WASHINGTON -- The wrangling between the judicial and executive branches over President Barack Obama's health care law grew even more contentious on Tuesday, as an appellate court judge demanded that an Obama administration lawyer clarify whether the president believed in the concept of judicial review.
The incident, reported by CBS, was a remarkable instance of politics entering the courtroom. While hearing a challenge to the Affordable Care Act, Fifth Circuit Appeals Court Judge Jerry Smith stopped DOJ attorney Dana Lydia Kaersvang as soon as she started talking. Smith asked whether it was the department's belief that the Supreme Court could declare a law unconstitutional. Kaersvang answered yes, though her reply left Smith unsatisfied, as he reportedly responded that it wasn't evident to him that the president respected judicial independence.
It's quite rare for a judge to openly display his or her political leanings in public, let alone in a courtroom. Smith's outburst was quickly noticed by administration officials, though the Justice Department had not released a public statement about the incident by late afternoon on Tuesday. The comment also underscores just how sensitive hearings over the president's health care law have become since last week's Supreme Court oral arguments.
Smith was responding to remarks the president made during a Monday press conference, in which he said he was confident that the Supreme Court would uphold the Affordable Care Act and argued that it would be a bout of judicial activism not to. The president addressed the topic again on Tuesday. Speaking at an Associated Press luncheon, he reiterated that it would be unprecedented for the court to rule that Congress didn't have the authority to compel individuals to buy health insurance coverage under the commerce clause. But the president also went out of his way to stress that he respected the court's authority to call constitutional balls and strikes.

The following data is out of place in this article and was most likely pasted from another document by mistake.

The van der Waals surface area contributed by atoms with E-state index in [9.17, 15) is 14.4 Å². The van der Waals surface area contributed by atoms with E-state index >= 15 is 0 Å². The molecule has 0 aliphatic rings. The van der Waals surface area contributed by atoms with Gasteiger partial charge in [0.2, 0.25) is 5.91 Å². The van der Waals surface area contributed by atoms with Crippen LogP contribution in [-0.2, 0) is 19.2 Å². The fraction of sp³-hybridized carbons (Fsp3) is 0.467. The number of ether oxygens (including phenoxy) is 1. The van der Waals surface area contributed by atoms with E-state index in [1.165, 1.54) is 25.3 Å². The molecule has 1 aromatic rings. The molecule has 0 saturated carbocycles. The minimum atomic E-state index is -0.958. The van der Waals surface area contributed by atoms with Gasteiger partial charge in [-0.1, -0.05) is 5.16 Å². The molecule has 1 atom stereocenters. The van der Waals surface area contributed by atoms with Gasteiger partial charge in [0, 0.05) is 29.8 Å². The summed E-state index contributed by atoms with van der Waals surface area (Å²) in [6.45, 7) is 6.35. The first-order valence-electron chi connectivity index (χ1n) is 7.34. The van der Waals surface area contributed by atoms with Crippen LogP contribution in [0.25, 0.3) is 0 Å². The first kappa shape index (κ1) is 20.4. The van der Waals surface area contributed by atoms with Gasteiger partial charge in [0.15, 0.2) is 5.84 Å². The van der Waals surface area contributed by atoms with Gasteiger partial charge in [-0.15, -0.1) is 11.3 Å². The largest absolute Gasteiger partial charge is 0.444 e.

"[T]he point I was making is that the Supreme Court is the final say on our Constitution and our laws, and all of us have to respect it, but it’s precisely because of that extraordinary power that the court has traditionally exercised significant restraint and deference to our duly elected legislature, our Congress," Obama said. "And so the burden is on those who would overturn a law like this."
Obama's comments have prompted a wave of conservative complaints that he is engaging in judicial intimidation. Senate Minority Leader Mitch McConnell (R-Ky.) called his tactics "distasteful politics" that demonstrated "a fundamental lack of respect for our system of checks and balances."
Rep. Lamar Smith (R-Texas), meanwhile, argued that the president "should not be in any shape [or] form threatening the Supreme Court and making statements that are inappropriate or deemed trying to intimidate the Supreme Court."
It was a rare moment in which Republicans found themselves worrying that the judicial branch was being bullied. The list of conservatives who have browbeaten the court is, after all, is fairly extensive.
Former House Speaker Newt Gingrich, who remains a candidate for the GOP presidential nomination, recently declared that as president he would have the Justice Department send a U.S. marshal to force judges to comply with subpoenas. Gingrich has routinely called for the abolishment of the Ninth Circuit Court of Appeals as well.
Former House Majority Leader Tom DeLay (R-Texas) threatened the courts for failing to respond properly to the Terry Schiavo case, going so far as to call for a panel to review its handling.
"[T]he time will come for the men responsible for this to answer for their behavior," he said at the time, adding that he wanted to "look at an arrogant, out-of-control, unaccountable judiciary that thumbed their nose at Congress and the president."
Sen. John Cornyn (R-Texas), meanwhile, once attributed a series of instances of courthouse violence to public anger with judges.
"I don't know if there is a cause-and-effect connection, but we have seen some recent episodes of courthouse violence in this country," he said. "And I wonder whether there may be some connection between the perception in some quarters, on some occasions, where judges are making political decisions yet are unaccountable to the public, that it builds up and builds up and builds up to the point where some people engage in, engage in violence. Certainly without any justification, but a concern that I have."
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